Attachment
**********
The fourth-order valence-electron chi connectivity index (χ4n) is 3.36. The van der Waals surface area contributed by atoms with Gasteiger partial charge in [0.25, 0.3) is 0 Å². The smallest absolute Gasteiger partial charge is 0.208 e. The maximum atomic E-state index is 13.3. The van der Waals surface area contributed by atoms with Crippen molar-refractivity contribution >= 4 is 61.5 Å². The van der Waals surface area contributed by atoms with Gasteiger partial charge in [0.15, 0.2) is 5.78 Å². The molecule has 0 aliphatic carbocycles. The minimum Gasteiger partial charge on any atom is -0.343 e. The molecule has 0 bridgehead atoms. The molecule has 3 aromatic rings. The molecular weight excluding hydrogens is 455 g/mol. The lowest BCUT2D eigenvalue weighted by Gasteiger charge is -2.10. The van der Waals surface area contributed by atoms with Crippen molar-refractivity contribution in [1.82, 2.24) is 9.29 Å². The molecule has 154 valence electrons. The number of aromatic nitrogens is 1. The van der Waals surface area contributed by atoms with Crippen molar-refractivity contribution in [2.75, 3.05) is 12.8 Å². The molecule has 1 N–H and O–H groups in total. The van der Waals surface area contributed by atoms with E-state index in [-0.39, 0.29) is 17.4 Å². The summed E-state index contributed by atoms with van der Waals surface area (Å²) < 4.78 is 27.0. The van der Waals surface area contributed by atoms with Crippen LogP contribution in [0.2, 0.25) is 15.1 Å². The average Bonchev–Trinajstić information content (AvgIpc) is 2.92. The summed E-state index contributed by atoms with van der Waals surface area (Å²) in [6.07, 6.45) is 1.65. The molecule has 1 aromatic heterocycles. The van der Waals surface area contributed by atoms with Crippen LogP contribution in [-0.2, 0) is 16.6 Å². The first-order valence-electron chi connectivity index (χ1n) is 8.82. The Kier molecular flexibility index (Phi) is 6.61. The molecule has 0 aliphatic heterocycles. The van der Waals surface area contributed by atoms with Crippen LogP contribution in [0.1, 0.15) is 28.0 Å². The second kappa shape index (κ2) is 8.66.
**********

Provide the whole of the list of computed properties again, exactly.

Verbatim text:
The fourth-order valence-electron chi connectivity index (χ4n) is 3.36. The van der Waals surface area contributed by atoms with Gasteiger partial charge in [0.25, 0.3) is 0 Å². The smallest absolute Gasteiger partial charge is 0.208 e. The maximum atomic E-state index is 13.3. The van der Waals surface area contributed by atoms with Crippen molar-refractivity contribution >= 4 is 61.5 Å². The van der Waals surface area contributed by atoms with Gasteiger partial charge in [0.15, 0.2) is 5.78 Å². The molecule has 0 aliphatic carbocycles. The minimum Gasteiger partial charge on any atom is -0.343 e. The molecule has 0 bridgehead atoms. The molecule has 3 aromatic rings. The molecular weight excluding hydrogens is 455 g/mol. The lowest BCUT2D eigenvalue weighted by Gasteiger charge is -2.10. The van der Waals surface area contributed by atoms with Crippen molar-refractivity contribution in [1.82, 2.24) is 9.29 Å². The molecule has 154 valence electrons. The number of aromatic nitrogens is 1. The van der Waals surface area contributed by atoms with Crippen molar-refractivity contribution in [2.75, 3.05) is 12.8 Å². The molecule has 1 N–H and O–H groups in total. The van der Waals surface area contributed by atoms with E-state index in [-0.39, 0.29) is 17.4 Å². The summed E-state index contributed by atoms with van der Waals surface area (Å²) < 4.78 is 27.0. The van der Waals surface area contributed by atoms with Crippen LogP contribution in [0.2, 0.25) is 15.1 Å². The average Bonchev–Trinajstić information content (AvgIpc) is 2.92. The summed E-state index contributed by atoms with van der Waals surface area (Å²) in [6.07, 6.45) is 1.65. The molecule has 1 aromatic heterocycles. The van der Waals surface area contributed by atoms with Crippen LogP contribution in [-0.2, 0) is 16.6 Å². The first-order valence-electron chi connectivity index (χ1n) is 8.82. The Kier molecular flexibility index (Phi) is 6.61. The molecule has 0 aliphatic heterocycles. The van der Waals surface area contributed by atoms with Crippen LogP contribution in [0.1, 0.15) is 28.0 Å². The second kappa shape index (κ2) is 8.66.